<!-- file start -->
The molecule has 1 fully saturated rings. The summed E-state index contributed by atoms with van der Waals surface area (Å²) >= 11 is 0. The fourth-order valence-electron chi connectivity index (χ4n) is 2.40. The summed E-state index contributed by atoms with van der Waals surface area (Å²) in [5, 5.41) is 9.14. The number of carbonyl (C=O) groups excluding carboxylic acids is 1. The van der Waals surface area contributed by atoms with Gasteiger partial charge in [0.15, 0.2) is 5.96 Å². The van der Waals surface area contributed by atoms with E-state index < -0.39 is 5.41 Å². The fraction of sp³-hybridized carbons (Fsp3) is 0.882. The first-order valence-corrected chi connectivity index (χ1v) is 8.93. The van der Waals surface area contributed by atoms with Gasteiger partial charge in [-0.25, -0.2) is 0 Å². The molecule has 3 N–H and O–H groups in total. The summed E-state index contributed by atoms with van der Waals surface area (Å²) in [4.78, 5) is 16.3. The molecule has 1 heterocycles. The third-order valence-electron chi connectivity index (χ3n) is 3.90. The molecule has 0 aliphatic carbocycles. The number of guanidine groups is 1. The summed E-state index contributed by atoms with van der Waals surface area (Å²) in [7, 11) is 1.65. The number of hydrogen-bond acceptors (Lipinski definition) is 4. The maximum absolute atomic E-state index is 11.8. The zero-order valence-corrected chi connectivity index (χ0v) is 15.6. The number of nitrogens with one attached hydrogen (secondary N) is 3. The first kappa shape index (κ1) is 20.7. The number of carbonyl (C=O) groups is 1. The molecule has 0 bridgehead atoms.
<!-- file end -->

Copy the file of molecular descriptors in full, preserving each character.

The molecule has 1 fully saturated rings. The summed E-state index contributed by atoms with van der Waals surface area (Å²) >= 11 is 0. The fourth-order valence-electron chi connectivity index (χ4n) is 2.40. The summed E-state index contributed by atoms with van der Waals surface area (Å²) in [5, 5.41) is 9.14. The number of carbonyl (C=O) groups excluding carboxylic acids is 1. The van der Waals surface area contributed by atoms with Gasteiger partial charge in [0.15, 0.2) is 5.96 Å². The van der Waals surface area contributed by atoms with E-state index < -0.39 is 5.41 Å². The fraction of sp³-hybridized carbons (Fsp3) is 0.882. The first-order valence-corrected chi connectivity index (χ1v) is 8.93. The van der Waals surface area contributed by atoms with Gasteiger partial charge in [-0.25, -0.2) is 0 Å². The molecule has 3 N–H and O–H groups in total. The summed E-state index contributed by atoms with van der Waals surface area (Å²) in [4.78, 5) is 16.3. The molecule has 1 heterocycles. The third-order valence-electron chi connectivity index (χ3n) is 3.90. The molecule has 0 aliphatic carbocycles. The number of guanidine groups is 1. The summed E-state index contributed by atoms with van der Waals surface area (Å²) in [7, 11) is 1.65. The number of hydrogen-bond acceptors (Lipinski definition) is 4. The maximum absolute atomic E-state index is 11.8. The zero-order valence-corrected chi connectivity index (χ0v) is 15.6. The number of nitrogens with one attached hydrogen (secondary N) is 3. The first kappa shape index (κ1) is 20.7. The number of carbonyl (C=O) groups is 1. The molecule has 0 bridgehead atoms.